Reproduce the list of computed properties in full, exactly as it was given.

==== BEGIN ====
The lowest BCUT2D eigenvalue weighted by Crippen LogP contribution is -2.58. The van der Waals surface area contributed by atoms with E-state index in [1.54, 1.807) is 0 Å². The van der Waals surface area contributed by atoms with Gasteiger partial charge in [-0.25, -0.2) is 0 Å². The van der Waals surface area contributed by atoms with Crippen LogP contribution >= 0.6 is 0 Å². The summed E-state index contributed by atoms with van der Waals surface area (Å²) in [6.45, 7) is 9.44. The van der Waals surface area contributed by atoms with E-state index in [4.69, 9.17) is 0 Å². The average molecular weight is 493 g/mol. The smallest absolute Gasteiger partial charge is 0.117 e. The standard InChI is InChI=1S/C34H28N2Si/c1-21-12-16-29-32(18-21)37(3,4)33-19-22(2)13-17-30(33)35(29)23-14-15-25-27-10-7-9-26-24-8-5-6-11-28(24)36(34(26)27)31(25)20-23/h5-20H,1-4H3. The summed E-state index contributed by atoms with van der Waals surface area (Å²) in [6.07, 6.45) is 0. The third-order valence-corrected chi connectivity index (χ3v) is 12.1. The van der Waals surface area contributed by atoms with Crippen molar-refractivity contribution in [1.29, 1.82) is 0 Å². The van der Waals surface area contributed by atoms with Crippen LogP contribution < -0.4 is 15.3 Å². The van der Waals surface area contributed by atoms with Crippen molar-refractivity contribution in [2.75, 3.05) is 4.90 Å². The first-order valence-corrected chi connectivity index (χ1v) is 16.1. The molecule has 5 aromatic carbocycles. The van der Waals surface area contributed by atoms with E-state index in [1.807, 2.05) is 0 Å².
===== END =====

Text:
The lowest BCUT2D eigenvalue weighted by Crippen LogP contribution is -2.58. The van der Waals surface area contributed by atoms with E-state index in [1.54, 1.807) is 0 Å². The van der Waals surface area contributed by atoms with Gasteiger partial charge in [-0.25, -0.2) is 0 Å². The van der Waals surface area contributed by atoms with Crippen LogP contribution >= 0.6 is 0 Å². The summed E-state index contributed by atoms with van der Waals surface area (Å²) in [6.45, 7) is 9.44. The van der Waals surface area contributed by atoms with E-state index in [4.69, 9.17) is 0 Å². The average molecular weight is 493 g/mol. The smallest absolute Gasteiger partial charge is 0.117 e. The standard InChI is InChI=1S/C34H28N2Si/c1-21-12-16-29-32(18-21)37(3,4)33-19-22(2)13-17-30(33)35(29)23-14-15-25-27-10-7-9-26-24-8-5-6-11-28(24)36(34(26)27)31(25)20-23/h5-20H,1-4H3. The summed E-state index contributed by atoms with van der Waals surface area (Å²) in [6.07, 6.45) is 0. The third-order valence-corrected chi connectivity index (χ3v) is 12.1. The van der Waals surface area contributed by atoms with Crippen molar-refractivity contribution in [1.29, 1.82) is 0 Å². The van der Waals surface area contributed by atoms with Crippen LogP contribution < -0.4 is 15.3 Å². The van der Waals surface area contributed by atoms with Crippen molar-refractivity contribution in [2.75, 3.05) is 4.90 Å². The first-order valence-corrected chi connectivity index (χ1v) is 16.1. The molecule has 5 aromatic carbocycles. The van der Waals surface area contributed by atoms with E-state index in [1.807, 2.05) is 0 Å².